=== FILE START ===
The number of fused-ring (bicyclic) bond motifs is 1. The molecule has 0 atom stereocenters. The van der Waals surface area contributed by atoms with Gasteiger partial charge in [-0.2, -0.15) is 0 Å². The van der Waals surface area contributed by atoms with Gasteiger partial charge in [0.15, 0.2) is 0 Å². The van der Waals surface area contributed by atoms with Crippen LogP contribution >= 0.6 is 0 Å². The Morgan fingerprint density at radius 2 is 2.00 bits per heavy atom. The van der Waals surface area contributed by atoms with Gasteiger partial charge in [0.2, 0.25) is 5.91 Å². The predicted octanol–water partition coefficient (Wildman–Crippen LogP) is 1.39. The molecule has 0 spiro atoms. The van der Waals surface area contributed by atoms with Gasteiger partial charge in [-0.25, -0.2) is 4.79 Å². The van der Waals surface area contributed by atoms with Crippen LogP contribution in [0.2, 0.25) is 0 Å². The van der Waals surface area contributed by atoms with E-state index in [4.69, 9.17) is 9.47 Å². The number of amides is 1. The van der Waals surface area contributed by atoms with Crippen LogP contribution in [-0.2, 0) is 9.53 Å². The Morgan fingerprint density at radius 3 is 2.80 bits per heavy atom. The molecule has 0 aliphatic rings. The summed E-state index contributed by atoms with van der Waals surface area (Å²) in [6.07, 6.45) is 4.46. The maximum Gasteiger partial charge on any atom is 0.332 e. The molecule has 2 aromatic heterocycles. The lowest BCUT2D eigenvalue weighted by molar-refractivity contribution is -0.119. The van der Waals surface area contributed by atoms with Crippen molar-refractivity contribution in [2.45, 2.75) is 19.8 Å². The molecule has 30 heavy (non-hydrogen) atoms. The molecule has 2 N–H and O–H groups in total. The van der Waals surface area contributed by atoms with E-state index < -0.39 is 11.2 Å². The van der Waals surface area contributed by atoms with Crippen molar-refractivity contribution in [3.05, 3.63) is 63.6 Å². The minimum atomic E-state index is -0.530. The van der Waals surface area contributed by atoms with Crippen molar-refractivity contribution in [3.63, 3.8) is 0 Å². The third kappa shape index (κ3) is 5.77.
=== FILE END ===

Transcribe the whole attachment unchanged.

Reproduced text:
The number of fused-ring (bicyclic) bond motifs is 1. The molecule has 0 atom stereocenters. The van der Waals surface area contributed by atoms with Gasteiger partial charge in [-0.2, -0.15) is 0 Å². The van der Waals surface area contributed by atoms with Gasteiger partial charge in [0.15, 0.2) is 0 Å². The van der Waals surface area contributed by atoms with Crippen LogP contribution >= 0.6 is 0 Å². The Morgan fingerprint density at radius 2 is 2.00 bits per heavy atom. The van der Waals surface area contributed by atoms with Gasteiger partial charge in [0.2, 0.25) is 5.91 Å². The predicted octanol–water partition coefficient (Wildman–Crippen LogP) is 1.39. The molecule has 0 spiro atoms. The van der Waals surface area contributed by atoms with Gasteiger partial charge in [-0.25, -0.2) is 4.79 Å². The van der Waals surface area contributed by atoms with Crippen LogP contribution in [0.2, 0.25) is 0 Å². The van der Waals surface area contributed by atoms with E-state index in [4.69, 9.17) is 9.47 Å². The number of amides is 1. The van der Waals surface area contributed by atoms with Crippen LogP contribution in [-0.2, 0) is 9.53 Å². The Morgan fingerprint density at radius 3 is 2.80 bits per heavy atom. The molecule has 0 aliphatic rings. The summed E-state index contributed by atoms with van der Waals surface area (Å²) in [6.07, 6.45) is 4.46. The maximum Gasteiger partial charge on any atom is 0.332 e. The molecule has 2 aromatic heterocycles. The lowest BCUT2D eigenvalue weighted by molar-refractivity contribution is -0.119. The van der Waals surface area contributed by atoms with Crippen molar-refractivity contribution in [2.45, 2.75) is 19.8 Å². The molecule has 30 heavy (non-hydrogen) atoms. The molecule has 2 N–H and O–H groups in total. The van der Waals surface area contributed by atoms with E-state index < -0.39 is 11.2 Å². The van der Waals surface area contributed by atoms with Crippen molar-refractivity contribution in [3.05, 3.63) is 63.6 Å². The minimum atomic E-state index is -0.530. The van der Waals surface area contributed by atoms with Crippen molar-refractivity contribution in [3.63, 3.8) is 0 Å². The third kappa shape index (κ3) is 5.77.